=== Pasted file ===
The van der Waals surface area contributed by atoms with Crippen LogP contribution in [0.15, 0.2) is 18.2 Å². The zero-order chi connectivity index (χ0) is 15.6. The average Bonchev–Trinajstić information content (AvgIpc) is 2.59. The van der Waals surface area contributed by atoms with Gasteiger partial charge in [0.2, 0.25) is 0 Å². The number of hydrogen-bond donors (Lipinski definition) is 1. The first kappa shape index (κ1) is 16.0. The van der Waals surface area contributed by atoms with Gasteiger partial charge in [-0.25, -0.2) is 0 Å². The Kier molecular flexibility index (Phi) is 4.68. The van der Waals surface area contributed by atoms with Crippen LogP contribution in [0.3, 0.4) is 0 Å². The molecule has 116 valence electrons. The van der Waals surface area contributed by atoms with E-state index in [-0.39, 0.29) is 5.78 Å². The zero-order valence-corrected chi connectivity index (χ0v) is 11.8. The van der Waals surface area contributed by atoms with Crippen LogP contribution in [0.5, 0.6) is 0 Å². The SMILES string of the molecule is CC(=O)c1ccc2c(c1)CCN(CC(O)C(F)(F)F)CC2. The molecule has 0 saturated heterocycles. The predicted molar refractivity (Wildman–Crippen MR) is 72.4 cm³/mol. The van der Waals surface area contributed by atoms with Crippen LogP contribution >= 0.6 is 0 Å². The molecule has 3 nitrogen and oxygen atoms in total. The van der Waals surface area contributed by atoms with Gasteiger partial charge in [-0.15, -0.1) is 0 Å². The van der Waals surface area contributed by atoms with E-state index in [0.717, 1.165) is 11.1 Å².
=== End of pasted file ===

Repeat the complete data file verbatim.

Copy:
The van der Waals surface area contributed by atoms with Crippen LogP contribution in [0.15, 0.2) is 18.2 Å². The zero-order chi connectivity index (χ0) is 15.6. The average Bonchev–Trinajstić information content (AvgIpc) is 2.59. The van der Waals surface area contributed by atoms with Gasteiger partial charge in [0.2, 0.25) is 0 Å². The number of hydrogen-bond donors (Lipinski definition) is 1. The first kappa shape index (κ1) is 16.0. The van der Waals surface area contributed by atoms with Gasteiger partial charge in [-0.25, -0.2) is 0 Å². The Kier molecular flexibility index (Phi) is 4.68. The van der Waals surface area contributed by atoms with Crippen LogP contribution in [0.3, 0.4) is 0 Å². The molecule has 116 valence electrons. The van der Waals surface area contributed by atoms with E-state index in [-0.39, 0.29) is 5.78 Å². The zero-order valence-corrected chi connectivity index (χ0v) is 11.8. The van der Waals surface area contributed by atoms with Crippen LogP contribution in [0.5, 0.6) is 0 Å². The SMILES string of the molecule is CC(=O)c1ccc2c(c1)CCN(CC(O)C(F)(F)F)CC2. The molecule has 0 saturated heterocycles. The predicted molar refractivity (Wildman–Crippen MR) is 72.4 cm³/mol. The van der Waals surface area contributed by atoms with Crippen LogP contribution >= 0.6 is 0 Å². The molecule has 3 nitrogen and oxygen atoms in total. The van der Waals surface area contributed by atoms with Gasteiger partial charge in [-0.15, -0.1) is 0 Å². The van der Waals surface area contributed by atoms with E-state index in [0.717, 1.165) is 11.1 Å².